Not fair, not acceptable, and whilst I admit I’m far from perfect, at least I’m trying to do a good job. These landlord wretches are making us good landlords look bad!


If I wouldn’t live in certain conditions, I don’t expect my tenants to. This applies to safety features, decor, everything. 
Several times after a refurbishment I’ve said: this is better than my own house! (and usually much bigger!) 
Be thinking: is this acceptable? How can I make it better? 
Be responsible and ethical. 
Accidents don’t just happen, they are caused - by negligence. Minimise risk for the tenants. Ask yourself what’s the worse that could happen if I don’t resolve this issue? 
And my big conscience pricking thought is always “Ooooh, what if this happens and it hurts the kiddy?!” 

I wouldn’t be able to live with myself, and I like to sleep at night: so do the right thing.


If an issue arises, it doesn’t go away!

In a lot of cases, they get worse if you don’t deal with them, so fix issues quickly. Once a tenant started getting damp in flat from a leak on the balcony, and reported it to the letting agent – who did nothing, least of all inform me.

By the time the tenant got fed up and decided to complain to me directly, after about 8 months, the issue had gotten much worse. A great deal of damp mould had developed over that time, and it cost me much more to put it right than it would have done if the agents had told me when they should have done. Ballbags.

Lessons to be learned from this: encourage tenants to highlight issues early. Some don’t, bafflingly, for fear you’ll get annoyed with them (!!)

One crazy example that still bewilders me is this: On an inspection, the tenant let me in the side door telling me it was because the front door had stopped opening a couple of months earlier. Hence my horror: “Why didn’t you tell me? How will you get out if there’s a fire? You’re eight months’ pregnant!!”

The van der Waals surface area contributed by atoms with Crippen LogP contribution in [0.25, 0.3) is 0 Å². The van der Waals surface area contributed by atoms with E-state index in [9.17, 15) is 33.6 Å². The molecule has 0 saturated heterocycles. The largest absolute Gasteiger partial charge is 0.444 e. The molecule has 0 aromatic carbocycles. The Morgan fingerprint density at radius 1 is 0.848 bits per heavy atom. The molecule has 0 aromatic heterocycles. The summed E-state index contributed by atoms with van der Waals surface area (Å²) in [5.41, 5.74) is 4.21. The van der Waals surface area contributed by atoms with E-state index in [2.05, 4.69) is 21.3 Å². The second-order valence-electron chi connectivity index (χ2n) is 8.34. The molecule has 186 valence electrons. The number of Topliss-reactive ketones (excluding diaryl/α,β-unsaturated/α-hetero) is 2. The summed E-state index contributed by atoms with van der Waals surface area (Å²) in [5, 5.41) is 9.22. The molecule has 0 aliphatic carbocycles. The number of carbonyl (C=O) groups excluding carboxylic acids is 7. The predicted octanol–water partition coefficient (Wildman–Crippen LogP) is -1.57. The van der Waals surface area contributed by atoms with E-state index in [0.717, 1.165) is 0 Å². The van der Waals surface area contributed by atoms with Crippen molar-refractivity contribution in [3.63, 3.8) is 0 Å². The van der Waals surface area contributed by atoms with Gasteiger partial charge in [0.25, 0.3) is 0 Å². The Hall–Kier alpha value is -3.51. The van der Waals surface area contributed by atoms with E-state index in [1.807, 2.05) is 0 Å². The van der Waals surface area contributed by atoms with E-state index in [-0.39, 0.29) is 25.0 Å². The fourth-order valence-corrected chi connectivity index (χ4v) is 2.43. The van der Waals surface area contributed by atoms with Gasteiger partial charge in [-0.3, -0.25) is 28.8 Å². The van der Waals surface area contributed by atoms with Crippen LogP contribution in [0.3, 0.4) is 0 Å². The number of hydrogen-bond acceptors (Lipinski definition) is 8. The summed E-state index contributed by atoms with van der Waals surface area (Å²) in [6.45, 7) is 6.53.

I have a conscience, but through no fault of my own, if all had gone horrendously wrong, I could have ended up in jail…

Another lesson – inspect the property yourself frequently to check all is well. 


Do the paperwork documents properly and professionally. They protect you if anything goes wrong. And if you don’t know what to do, learn!

Things to consider:

·        Assured Shorthold Tenancy Agreement
·        Right to Rent Checks
·        Credit Checks and Referencing
·        Inventory of the property
·        Copy of the Government’s ‘How to Rent’ Guide
·        A Gas Safety Certificate
·        The electricity and gas meter readings
·        Information about Government-approved Tenancy Deposit Scheme.
·        Tenancy Deposit Registration
·        Energy Performance Certificate
·        Electrical Inspection Record
·        Contact Details for the Landlord
·        Smoke alarms and carbon monoxide alarm checks
·        Rent collection details
·        Deed of Surrender at the end of a tenancy


Because we are people, things sometimes happen in our lives that are not great. 
Be understanding - but not a mug. 
Learn the difference between someone who is having genuine hardship issues and work with them to come up with a solution.

If you encourage them to always be honest with you when an issue arises, you can work through it together. An example of this might be: “My boss has had a payroll problem and my wage hasn’t gone in yet, sorry, my rent will be a few days late.” 
I am fine when people are honest with me and tell me that they are working their way to a solution. As long as it doesn’t happen too often!